On Thursday, April 4, 2019, as the clocks struck midnight, final time was called on the second round of UK Gender Pay Gap reporting. The rumors (sadly) have been confirmed: the gap has widened, quite the opposite of what the regulation intended. This illustrates the complexity and deep-rooted nature of the problem. Quick fixes like quotas and training alone won’t solve the problem. Organizations need to find new ways of understanding and acting on the underlying causes of the pay gap.
The gap is moving in the wrong direction
The gender pay gap is actually worsening in many companies. An analysis by BBC shows that 78% of companies in the UK have a pay gap in favor of men. This echoes findings in the United States, where the gender pay gap has remained constant at 15% over the last 15 years.
More than a few stitches are required to close the gap
The gap is not going to close by itself or through isolated approaches such as target setting or generic training. Even those showing improvement have tended to only see minor changes, meaning that it would take at least 60 years for the gap to close at current rates of progress in the UK. Globally, the World Economic Forum says it will take over 200 years to close the gap. What is needed are new ways of understanding and acting on the underlying factors for the pay gap, rather than repeating initiatives that prove to have limited impact.
Why have figures not improved?
Put simply, organizations are failing to acknowledge uncomfortable truths about how inequality is created and sustained. Corporate websites are full of easy platitudes about commitment to equality of opportunity and providing an environment where everyone can thrive. Employee surveys consistently show that the vast majority of employees from all groups continue to believe that their employers are meritocratic. Worryingly, it is senior managers, those with the most influence to drive change, who are the most complacent despite compelling gender pay gap data and mounting evidence of significant ethnicity and disability pay gaps.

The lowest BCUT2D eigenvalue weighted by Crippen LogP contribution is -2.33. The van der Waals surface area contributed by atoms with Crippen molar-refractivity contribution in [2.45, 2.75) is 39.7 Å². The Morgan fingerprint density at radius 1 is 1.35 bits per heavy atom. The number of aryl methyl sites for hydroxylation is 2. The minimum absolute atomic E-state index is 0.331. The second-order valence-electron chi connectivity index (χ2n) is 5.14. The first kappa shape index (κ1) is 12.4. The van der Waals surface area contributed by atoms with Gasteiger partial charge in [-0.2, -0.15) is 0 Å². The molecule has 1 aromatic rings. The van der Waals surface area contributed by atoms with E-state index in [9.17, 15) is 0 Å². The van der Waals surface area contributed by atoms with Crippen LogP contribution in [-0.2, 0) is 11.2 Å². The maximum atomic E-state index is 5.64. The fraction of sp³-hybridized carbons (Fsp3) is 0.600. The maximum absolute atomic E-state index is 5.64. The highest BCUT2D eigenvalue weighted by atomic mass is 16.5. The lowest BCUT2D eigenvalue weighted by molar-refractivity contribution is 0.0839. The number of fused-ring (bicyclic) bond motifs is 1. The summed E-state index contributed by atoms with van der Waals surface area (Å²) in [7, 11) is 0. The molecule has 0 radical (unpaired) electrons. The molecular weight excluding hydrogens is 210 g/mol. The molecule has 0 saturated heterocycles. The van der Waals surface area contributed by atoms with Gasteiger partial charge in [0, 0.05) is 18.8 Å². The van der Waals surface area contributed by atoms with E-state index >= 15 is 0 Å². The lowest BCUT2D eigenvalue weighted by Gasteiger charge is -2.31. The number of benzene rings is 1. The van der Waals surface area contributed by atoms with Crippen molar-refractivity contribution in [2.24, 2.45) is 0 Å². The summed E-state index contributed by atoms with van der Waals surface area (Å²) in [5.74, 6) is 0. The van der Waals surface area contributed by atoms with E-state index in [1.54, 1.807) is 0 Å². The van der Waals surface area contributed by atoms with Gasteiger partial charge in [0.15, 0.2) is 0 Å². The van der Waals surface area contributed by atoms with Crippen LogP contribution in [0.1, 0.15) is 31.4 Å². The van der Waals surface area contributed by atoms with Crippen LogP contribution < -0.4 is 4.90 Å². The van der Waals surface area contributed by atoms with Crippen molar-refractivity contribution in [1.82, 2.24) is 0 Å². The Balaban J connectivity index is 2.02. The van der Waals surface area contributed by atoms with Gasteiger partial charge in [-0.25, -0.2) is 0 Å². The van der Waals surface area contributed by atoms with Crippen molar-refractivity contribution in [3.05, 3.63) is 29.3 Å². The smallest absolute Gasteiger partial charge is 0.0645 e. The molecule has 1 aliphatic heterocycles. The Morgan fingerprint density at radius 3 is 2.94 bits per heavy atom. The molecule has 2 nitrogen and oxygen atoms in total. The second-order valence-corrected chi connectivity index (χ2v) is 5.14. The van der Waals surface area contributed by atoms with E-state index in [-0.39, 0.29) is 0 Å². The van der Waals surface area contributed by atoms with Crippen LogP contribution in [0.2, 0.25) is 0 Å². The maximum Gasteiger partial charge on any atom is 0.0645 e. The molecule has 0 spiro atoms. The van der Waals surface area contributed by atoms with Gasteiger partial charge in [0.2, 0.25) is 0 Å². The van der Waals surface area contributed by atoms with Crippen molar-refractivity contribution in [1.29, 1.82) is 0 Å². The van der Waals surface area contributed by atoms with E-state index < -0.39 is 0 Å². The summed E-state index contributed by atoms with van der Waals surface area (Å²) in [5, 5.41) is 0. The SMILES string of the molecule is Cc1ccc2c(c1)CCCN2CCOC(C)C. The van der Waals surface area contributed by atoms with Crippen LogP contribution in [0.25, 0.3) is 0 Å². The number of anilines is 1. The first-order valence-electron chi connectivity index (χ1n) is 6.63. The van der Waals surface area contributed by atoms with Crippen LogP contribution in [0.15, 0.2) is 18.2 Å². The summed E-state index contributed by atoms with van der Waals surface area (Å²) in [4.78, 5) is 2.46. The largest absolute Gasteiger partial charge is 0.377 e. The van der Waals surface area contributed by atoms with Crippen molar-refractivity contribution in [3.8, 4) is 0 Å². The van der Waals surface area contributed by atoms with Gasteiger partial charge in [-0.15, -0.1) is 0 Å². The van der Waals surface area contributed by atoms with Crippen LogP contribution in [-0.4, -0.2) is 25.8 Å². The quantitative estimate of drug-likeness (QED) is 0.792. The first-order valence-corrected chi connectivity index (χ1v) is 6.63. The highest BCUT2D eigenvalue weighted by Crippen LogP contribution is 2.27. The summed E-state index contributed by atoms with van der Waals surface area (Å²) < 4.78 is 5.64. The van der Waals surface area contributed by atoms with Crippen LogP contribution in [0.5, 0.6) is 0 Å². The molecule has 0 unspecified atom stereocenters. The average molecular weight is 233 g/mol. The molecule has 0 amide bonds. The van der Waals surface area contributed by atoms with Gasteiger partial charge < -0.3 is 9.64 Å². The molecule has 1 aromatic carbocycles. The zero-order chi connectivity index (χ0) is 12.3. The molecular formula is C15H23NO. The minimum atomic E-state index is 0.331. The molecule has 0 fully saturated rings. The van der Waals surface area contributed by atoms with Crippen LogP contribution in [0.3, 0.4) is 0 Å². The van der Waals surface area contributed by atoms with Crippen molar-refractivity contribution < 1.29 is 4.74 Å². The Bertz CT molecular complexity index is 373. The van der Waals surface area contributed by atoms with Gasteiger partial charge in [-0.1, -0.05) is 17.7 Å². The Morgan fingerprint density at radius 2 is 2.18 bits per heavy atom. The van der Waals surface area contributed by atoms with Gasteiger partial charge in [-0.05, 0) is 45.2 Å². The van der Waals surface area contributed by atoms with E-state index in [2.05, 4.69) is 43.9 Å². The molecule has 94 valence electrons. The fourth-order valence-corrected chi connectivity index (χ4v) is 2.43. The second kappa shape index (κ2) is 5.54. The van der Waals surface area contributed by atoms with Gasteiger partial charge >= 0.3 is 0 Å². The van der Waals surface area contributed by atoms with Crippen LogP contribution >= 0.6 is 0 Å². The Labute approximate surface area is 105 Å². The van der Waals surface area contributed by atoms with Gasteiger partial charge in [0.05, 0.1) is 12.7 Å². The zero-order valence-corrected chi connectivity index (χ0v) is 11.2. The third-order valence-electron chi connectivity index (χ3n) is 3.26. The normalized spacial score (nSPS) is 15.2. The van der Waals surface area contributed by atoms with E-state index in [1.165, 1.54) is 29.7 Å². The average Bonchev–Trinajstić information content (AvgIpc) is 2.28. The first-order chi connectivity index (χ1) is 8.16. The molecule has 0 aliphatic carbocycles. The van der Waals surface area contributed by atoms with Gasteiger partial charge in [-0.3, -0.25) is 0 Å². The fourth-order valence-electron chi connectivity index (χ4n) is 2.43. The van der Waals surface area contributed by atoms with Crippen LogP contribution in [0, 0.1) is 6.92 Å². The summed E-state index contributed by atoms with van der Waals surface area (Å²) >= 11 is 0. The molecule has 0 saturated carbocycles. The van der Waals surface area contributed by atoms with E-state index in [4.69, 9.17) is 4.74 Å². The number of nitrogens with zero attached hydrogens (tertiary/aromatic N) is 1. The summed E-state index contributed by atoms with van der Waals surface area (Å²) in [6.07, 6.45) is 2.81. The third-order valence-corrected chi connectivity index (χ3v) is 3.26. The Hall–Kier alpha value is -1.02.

Are organizations rewarding the wrong traits?
What is the reason for this jarring inconsistency?
It’s culture. Culture is a powerful driver of behavior, but it does so in ways that are typically unconscious and automatic. Questback research conducted in conjunction with Assessment Psychologists at Conflux shows that gender bias is deeply embedded within the cultures of many organizations. In practical terms, organizations automatically value and promote traits and behaviors which are typically associated with masculinity. They value, promote and reward ‘male’ traits.
This underlying preference permeates recruitment, promotion, performance management and reward decisions. It can be seen in job descriptions, search criteria, competency frameworks and performance evaluations. It also impacts fair treatment day to day. For example, half of the women surveyed in the same research said they were assumed to be more junior than their actual role or title. At the same time, seven out of 10 women reported being treated in an unprofessional manner within the last year—double the number of men. As a result of unconsciously favoring male traits, employers allow both unfair treatment and the gender imbalance to persist.